Each day at the World Economic Forum, in Davos, Switzerland, I was challenged, inspired and stimulated by the breadth and depth of discussions that I engaged in. As a pan African investor and philanthropist, it was interesting engaging with some of the world’s greatest minds.
One of the sessions that gave me great pleasure to participate in was “What Worth is Wealth”, where I was tasked to help kick off a discussion among a diverse group of fellow philanthropists on the importance of engaging in philanthropy in a more strategic manner to maximize the impact of our resources. Other participants’ included Stephen Schwartzman CEO of Blackstone Group in the United States and Amr Al Dabbagh of Al Dabbagh Group in Saudi Arabia. We all shared our experiences on how we started our foundations. For me, I founded the Tony Elumelu Foundation using the same business principles that have served me well in my commercial activities. I launched the Tony Elumelu Foundation, to solve the problem of chronic under-development across Africa.
The Tony Elumelu Entrepreneurship Programme (#TEEP) is a U$D100 million initiative that aims to identify, train, mentor and seed 10,000 dynamic African entrepreneurs across a plethora of industry sectors from agriculture, vital to food security, through to technology, pivotal in the Fourth Industrial Revolution era we live in today. TEEP is much more than an act of good will, it is about the empowerment of African entrepreneurs and a strategic intervention in solving the problem of unemployment on the continent with clear measurable and results. Indeed, we even require our applicants to tell us which of the 17 U.N. Sustainable Development Goals (SDGs) their business will assist. We are now in our second cycle, but it is my aim that these businesses begin to show profitability and over the next 10 years we are expecting to have created 1 million jobs and realised $10billion dollars in additional revenue.
My audacious plans do not end with entrepreneurship. At both the ‘New Deal on Energy’ forum, where I joined former Secretary General Mr. Kofi Annan, President of the Africa Development Bank, Mr. Akinwunmi Adesina and the ‘Catalysing Clean Energy” panel where I was joined by Mr. Adesina once more, Mr. Takehiko Nakao President of the Asia Development Bank and Mr. Francesco Starace CEO of Enel Group, I challenged the status quo in relation to energy creation, consumption and investment in Africa. Bono, the activist and lead singer of U2, who has tirelessly campaigned for access to power in the developing world and I found time to talk about catalysing Africa’s development in the 21st century. He like me believes in a Marshal plan for Africa if we must deal with youth unemployment and migrant issues in a fundamental way. As a speaker at the clean energy session, I challenged the injustice of expecting Africa to develop at a slower pace as a great deal foreign investment is tied to utilising renewable energy, which currently cannot provide enough power alone.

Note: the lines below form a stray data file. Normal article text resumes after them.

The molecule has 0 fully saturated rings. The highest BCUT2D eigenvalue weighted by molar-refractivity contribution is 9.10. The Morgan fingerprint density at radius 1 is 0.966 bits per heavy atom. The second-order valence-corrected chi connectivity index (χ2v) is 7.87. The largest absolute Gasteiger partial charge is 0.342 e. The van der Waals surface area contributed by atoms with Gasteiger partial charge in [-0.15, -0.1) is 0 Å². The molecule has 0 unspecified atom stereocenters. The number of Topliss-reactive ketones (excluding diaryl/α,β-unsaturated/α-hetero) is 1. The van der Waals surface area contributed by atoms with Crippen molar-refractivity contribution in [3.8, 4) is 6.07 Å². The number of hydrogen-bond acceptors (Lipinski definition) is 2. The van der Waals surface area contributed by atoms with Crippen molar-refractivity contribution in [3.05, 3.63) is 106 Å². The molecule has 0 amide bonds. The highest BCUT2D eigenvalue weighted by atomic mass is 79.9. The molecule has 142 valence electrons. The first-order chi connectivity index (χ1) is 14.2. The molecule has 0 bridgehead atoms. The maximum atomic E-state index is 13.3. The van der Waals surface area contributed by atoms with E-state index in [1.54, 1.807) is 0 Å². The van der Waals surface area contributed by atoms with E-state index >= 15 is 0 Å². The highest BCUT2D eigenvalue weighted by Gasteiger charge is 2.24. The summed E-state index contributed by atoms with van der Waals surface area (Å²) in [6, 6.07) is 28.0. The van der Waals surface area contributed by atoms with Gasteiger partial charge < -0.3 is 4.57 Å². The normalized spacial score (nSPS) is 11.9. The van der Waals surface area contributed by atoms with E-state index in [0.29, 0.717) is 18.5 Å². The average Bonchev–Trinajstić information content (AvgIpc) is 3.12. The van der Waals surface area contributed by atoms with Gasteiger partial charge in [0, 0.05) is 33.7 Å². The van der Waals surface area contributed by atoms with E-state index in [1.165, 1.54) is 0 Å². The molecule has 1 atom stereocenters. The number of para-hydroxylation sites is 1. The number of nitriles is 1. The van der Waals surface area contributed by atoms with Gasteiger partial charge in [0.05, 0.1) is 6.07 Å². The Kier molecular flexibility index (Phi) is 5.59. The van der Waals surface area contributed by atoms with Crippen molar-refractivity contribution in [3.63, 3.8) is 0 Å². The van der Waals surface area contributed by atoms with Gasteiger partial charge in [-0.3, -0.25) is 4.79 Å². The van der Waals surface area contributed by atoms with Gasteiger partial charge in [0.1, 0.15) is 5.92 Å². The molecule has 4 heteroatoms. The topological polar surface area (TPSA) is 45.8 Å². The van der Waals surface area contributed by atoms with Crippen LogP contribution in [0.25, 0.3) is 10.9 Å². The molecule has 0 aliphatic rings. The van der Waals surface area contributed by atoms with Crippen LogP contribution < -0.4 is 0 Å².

My company Transcorp, currently produces 19% of Nigeria’s power, but still millions remain without regular or indeed any power and this is something that simply must end. Energy, is the vital fuel for entrepreneurship, which in turn fuels development, so the time is now to conclude upon an effective action plan. As I leave the snow-capped mountains of the Alps, I am energised by the variety of projects and ideas and most importantly solutions that are being found at a speedier rate in this digital age we live in. I am also humbled to be one of the pioneer Africans in attendance who represents our perspectives to the worlds of commerce and philanthropy.
Those of you who have followed my activities, have doubtless noticed #AfricaAtDavos. And though, there might have been a modest number of people from my continent in attendance, there can be no doubt of our presence on the global stage, and how critical it is we take charge in informing and participating in the debates about our shared global future.